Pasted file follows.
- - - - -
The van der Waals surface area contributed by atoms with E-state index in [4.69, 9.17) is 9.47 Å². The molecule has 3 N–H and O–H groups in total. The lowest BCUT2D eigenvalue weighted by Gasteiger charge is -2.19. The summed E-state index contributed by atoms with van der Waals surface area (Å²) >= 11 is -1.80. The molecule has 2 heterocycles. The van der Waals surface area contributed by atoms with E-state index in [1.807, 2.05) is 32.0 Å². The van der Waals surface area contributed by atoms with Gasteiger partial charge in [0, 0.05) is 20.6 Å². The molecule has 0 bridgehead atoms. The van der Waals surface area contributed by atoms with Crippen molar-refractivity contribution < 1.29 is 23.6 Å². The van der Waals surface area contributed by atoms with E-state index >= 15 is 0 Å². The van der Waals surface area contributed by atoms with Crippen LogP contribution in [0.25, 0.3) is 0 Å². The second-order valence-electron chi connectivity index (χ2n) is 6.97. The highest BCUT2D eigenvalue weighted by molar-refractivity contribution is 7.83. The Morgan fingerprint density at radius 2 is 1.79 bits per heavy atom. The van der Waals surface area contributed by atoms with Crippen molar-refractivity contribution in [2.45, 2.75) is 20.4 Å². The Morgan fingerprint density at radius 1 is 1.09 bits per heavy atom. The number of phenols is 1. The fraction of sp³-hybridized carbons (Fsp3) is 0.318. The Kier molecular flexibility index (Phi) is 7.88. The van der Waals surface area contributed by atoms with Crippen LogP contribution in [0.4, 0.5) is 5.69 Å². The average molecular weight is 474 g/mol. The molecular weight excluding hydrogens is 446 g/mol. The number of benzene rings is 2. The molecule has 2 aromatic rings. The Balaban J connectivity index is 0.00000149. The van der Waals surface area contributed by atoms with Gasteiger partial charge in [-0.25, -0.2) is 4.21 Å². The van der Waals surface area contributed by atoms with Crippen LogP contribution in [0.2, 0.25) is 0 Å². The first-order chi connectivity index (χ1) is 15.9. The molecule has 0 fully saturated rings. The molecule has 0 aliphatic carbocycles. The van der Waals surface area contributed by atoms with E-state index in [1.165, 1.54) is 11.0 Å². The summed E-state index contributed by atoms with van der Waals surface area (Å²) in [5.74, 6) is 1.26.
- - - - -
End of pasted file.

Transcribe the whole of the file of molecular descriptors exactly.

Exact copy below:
The van der Waals surface area contributed by atoms with E-state index in [4.69, 9.17) is 9.47 Å². The molecule has 3 N–H and O–H groups in total. The lowest BCUT2D eigenvalue weighted by Gasteiger charge is -2.19. The summed E-state index contributed by atoms with van der Waals surface area (Å²) >= 11 is -1.80. The molecule has 2 heterocycles. The van der Waals surface area contributed by atoms with E-state index in [1.807, 2.05) is 32.0 Å². The van der Waals surface area contributed by atoms with Gasteiger partial charge in [0, 0.05) is 20.6 Å². The molecule has 0 bridgehead atoms. The van der Waals surface area contributed by atoms with Crippen molar-refractivity contribution < 1.29 is 23.6 Å². The van der Waals surface area contributed by atoms with E-state index >= 15 is 0 Å². The van der Waals surface area contributed by atoms with Crippen LogP contribution in [0.25, 0.3) is 0 Å². The second-order valence-electron chi connectivity index (χ2n) is 6.97. The highest BCUT2D eigenvalue weighted by molar-refractivity contribution is 7.83. The Morgan fingerprint density at radius 2 is 1.79 bits per heavy atom. The van der Waals surface area contributed by atoms with Crippen molar-refractivity contribution in [2.45, 2.75) is 20.4 Å². The Morgan fingerprint density at radius 1 is 1.09 bits per heavy atom. The number of phenols is 1. The fraction of sp³-hybridized carbons (Fsp3) is 0.318. The Kier molecular flexibility index (Phi) is 7.88. The van der Waals surface area contributed by atoms with Crippen LogP contribution in [0.4, 0.5) is 5.69 Å². The average molecular weight is 474 g/mol. The molecular weight excluding hydrogens is 446 g/mol. The number of benzene rings is 2. The molecule has 2 aromatic rings. The Balaban J connectivity index is 0.00000149. The van der Waals surface area contributed by atoms with Gasteiger partial charge in [-0.25, -0.2) is 4.21 Å². The van der Waals surface area contributed by atoms with Crippen LogP contribution in [0.2, 0.25) is 0 Å². The first-order chi connectivity index (χ1) is 15.9. The molecule has 0 fully saturated rings. The molecule has 0 aliphatic carbocycles. The van der Waals surface area contributed by atoms with E-state index in [1.165, 1.54) is 11.0 Å². The summed E-state index contributed by atoms with van der Waals surface area (Å²) in [5.74, 6) is 1.26.